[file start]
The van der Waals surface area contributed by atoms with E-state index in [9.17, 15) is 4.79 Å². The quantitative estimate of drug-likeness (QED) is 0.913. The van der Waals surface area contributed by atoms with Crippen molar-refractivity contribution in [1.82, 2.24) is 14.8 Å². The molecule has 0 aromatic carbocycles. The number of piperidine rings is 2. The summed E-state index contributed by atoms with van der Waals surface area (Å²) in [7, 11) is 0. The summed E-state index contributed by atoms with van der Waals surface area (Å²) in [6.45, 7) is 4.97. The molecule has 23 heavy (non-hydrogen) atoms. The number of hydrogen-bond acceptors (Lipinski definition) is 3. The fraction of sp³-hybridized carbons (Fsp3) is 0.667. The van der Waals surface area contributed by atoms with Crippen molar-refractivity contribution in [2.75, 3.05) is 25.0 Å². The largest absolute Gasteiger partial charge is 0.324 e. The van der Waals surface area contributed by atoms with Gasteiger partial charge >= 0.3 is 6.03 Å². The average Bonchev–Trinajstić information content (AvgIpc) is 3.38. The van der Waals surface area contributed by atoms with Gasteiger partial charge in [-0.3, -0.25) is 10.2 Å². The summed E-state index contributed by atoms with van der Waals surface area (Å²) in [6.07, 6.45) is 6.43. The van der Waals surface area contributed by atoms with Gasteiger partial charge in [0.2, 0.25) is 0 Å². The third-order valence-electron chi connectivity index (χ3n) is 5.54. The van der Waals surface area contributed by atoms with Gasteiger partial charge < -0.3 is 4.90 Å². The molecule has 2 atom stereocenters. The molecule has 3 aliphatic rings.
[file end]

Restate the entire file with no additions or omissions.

The van der Waals surface area contributed by atoms with E-state index in [9.17, 15) is 4.79 Å². The quantitative estimate of drug-likeness (QED) is 0.913. The van der Waals surface area contributed by atoms with Crippen molar-refractivity contribution in [1.82, 2.24) is 14.8 Å². The molecule has 0 aromatic carbocycles. The number of piperidine rings is 2. The summed E-state index contributed by atoms with van der Waals surface area (Å²) in [7, 11) is 0. The summed E-state index contributed by atoms with van der Waals surface area (Å²) in [6.45, 7) is 4.97. The molecule has 23 heavy (non-hydrogen) atoms. The number of hydrogen-bond acceptors (Lipinski definition) is 3. The fraction of sp³-hybridized carbons (Fsp3) is 0.667. The van der Waals surface area contributed by atoms with Crippen molar-refractivity contribution in [2.75, 3.05) is 25.0 Å². The largest absolute Gasteiger partial charge is 0.324 e. The van der Waals surface area contributed by atoms with Gasteiger partial charge >= 0.3 is 6.03 Å². The average Bonchev–Trinajstić information content (AvgIpc) is 3.38. The van der Waals surface area contributed by atoms with Gasteiger partial charge in [-0.3, -0.25) is 10.2 Å². The summed E-state index contributed by atoms with van der Waals surface area (Å²) in [6.07, 6.45) is 6.43. The van der Waals surface area contributed by atoms with Gasteiger partial charge in [0.2, 0.25) is 0 Å². The third-order valence-electron chi connectivity index (χ3n) is 5.54. The van der Waals surface area contributed by atoms with Gasteiger partial charge < -0.3 is 4.90 Å². The molecule has 2 atom stereocenters. The molecule has 3 aliphatic rings.